Alexander McQueen (British, 1969–2010)
No. 13, spring/summer 1999
Corset of brown leather; skirt of cream silk lace; prosthetic legs of carved elm wood
Courtesy of Alexander McQueen
Photograph © Sølve Sundsbø / Art + Commerce
Andrew Bolton: McQueen made this ensemble with carved prosthetic legs for Aimee Mullins. Mullins is a world-class Paralympic athlete, and she modeled the boots for his 1999 show, No. 13.
Aimee Mullins: They were solid wood, solid ash, so there’s no give in the ankle. So any kind of a runway walk that I had practiced went out the window. And then suddenly they laced me into this leather bodice, and there were some spinning discs in the floor of the runway, which I had, while practicing in these wooden legs, you know . . . was very conscious of how to avoid them. But now that my neck was secured in this almost neck-brace position, I couldn’t look down. I couldn’t even see where the spinning discs were. And I just remember thinking, “Okay, you’ve done the Olympics. You’ve done harder things than this. You can do this. You can survive it.”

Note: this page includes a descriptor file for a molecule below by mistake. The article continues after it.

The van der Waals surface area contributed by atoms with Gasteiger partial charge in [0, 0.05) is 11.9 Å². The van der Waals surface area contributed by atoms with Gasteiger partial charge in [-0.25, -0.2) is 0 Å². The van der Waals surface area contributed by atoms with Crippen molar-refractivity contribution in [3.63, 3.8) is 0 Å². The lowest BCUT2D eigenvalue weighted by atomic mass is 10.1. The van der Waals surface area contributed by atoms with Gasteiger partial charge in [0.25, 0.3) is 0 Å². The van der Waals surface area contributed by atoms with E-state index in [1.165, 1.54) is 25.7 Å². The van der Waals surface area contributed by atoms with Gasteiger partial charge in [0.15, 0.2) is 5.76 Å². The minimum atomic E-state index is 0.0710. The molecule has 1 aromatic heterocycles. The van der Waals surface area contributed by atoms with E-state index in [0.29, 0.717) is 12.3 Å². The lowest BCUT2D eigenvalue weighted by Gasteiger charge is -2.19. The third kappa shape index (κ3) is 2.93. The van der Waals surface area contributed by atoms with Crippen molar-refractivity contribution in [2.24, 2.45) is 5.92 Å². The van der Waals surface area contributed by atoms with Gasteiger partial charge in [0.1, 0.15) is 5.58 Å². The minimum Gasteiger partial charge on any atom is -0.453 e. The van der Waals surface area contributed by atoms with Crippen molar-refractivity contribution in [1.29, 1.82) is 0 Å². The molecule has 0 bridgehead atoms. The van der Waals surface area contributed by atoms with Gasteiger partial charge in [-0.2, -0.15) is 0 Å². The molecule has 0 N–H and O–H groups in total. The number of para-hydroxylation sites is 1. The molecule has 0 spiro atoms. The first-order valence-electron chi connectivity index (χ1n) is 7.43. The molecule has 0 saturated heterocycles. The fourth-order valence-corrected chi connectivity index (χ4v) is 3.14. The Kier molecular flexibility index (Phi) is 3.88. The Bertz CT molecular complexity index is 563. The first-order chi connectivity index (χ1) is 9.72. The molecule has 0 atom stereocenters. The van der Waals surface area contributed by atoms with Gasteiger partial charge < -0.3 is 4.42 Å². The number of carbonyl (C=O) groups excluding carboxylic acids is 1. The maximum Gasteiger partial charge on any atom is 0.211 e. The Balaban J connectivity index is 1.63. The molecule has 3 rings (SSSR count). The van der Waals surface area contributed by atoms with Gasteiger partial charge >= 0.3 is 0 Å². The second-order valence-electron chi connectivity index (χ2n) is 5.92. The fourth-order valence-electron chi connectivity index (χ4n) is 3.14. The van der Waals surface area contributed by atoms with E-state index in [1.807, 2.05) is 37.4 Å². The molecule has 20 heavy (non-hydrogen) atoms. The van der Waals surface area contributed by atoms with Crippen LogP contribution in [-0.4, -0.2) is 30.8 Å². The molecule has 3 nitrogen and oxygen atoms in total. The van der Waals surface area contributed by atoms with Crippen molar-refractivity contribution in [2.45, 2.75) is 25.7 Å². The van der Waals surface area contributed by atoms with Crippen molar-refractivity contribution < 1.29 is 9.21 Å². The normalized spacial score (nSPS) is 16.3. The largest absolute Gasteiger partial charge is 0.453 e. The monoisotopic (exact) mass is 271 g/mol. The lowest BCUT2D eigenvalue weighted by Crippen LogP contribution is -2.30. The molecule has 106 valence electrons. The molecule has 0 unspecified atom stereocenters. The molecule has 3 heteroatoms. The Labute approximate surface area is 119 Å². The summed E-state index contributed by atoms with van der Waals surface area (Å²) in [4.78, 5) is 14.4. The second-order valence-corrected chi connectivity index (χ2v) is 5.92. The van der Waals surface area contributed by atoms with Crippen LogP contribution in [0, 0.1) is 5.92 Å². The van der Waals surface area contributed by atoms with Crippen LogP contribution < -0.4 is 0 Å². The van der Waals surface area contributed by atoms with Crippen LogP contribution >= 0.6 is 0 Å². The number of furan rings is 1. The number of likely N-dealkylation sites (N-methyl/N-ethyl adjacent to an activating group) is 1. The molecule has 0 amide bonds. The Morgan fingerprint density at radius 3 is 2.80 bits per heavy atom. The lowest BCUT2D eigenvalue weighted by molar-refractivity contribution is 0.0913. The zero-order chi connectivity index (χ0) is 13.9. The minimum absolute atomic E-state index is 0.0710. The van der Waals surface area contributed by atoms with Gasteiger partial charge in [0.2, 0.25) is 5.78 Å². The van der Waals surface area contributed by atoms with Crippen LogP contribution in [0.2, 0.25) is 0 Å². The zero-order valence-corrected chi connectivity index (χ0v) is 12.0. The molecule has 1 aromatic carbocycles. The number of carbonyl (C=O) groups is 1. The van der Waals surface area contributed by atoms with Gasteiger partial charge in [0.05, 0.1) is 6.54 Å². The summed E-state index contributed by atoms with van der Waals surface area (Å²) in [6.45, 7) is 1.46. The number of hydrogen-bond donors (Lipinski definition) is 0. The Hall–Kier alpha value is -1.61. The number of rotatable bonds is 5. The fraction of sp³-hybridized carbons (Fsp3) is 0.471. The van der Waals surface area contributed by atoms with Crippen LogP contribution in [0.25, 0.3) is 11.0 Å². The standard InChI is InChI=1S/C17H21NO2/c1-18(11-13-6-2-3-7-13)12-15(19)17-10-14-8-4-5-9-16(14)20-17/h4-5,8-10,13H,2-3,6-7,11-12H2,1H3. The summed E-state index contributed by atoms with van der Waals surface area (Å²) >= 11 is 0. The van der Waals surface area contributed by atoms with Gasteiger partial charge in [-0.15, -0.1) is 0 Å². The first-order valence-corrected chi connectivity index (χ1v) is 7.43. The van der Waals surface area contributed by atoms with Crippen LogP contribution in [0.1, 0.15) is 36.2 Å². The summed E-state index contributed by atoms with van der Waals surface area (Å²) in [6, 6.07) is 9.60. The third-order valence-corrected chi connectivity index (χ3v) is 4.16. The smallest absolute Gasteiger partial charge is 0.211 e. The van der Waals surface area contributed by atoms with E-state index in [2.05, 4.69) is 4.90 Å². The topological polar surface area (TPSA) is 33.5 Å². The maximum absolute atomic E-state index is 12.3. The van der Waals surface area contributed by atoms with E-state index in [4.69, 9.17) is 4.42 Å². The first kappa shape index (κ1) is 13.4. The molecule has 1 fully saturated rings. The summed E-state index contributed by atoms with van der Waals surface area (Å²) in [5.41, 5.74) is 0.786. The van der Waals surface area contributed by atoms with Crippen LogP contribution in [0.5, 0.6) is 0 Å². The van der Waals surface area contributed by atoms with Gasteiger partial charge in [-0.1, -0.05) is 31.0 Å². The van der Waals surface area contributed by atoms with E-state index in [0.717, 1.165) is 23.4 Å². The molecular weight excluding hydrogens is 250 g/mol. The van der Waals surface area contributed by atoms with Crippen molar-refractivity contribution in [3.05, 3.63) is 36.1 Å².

And you know, the fact is, nobody knew that they were prosthetic legs. They were the star of the show—these wooden boots peeking out from under this raffia dress—but in fact, they were actually legs made for me.
His clothes have always been very sensuous, and I mean the full gamut of that. So hard and strict and unrelenting, as life can be sometimes. And then this incredibly romantic swishing of the raffia.
In McQueen’s Words
“When I used Aimee [Mullins] for [this collection], I made a point of not putting her in . . . sprinting legs [prostheses for running]. . . . We did try them on but I thought no, that’s not the point of this exercise. The point is that she was to mould in with the rest of the girls.”
i-D, July 2000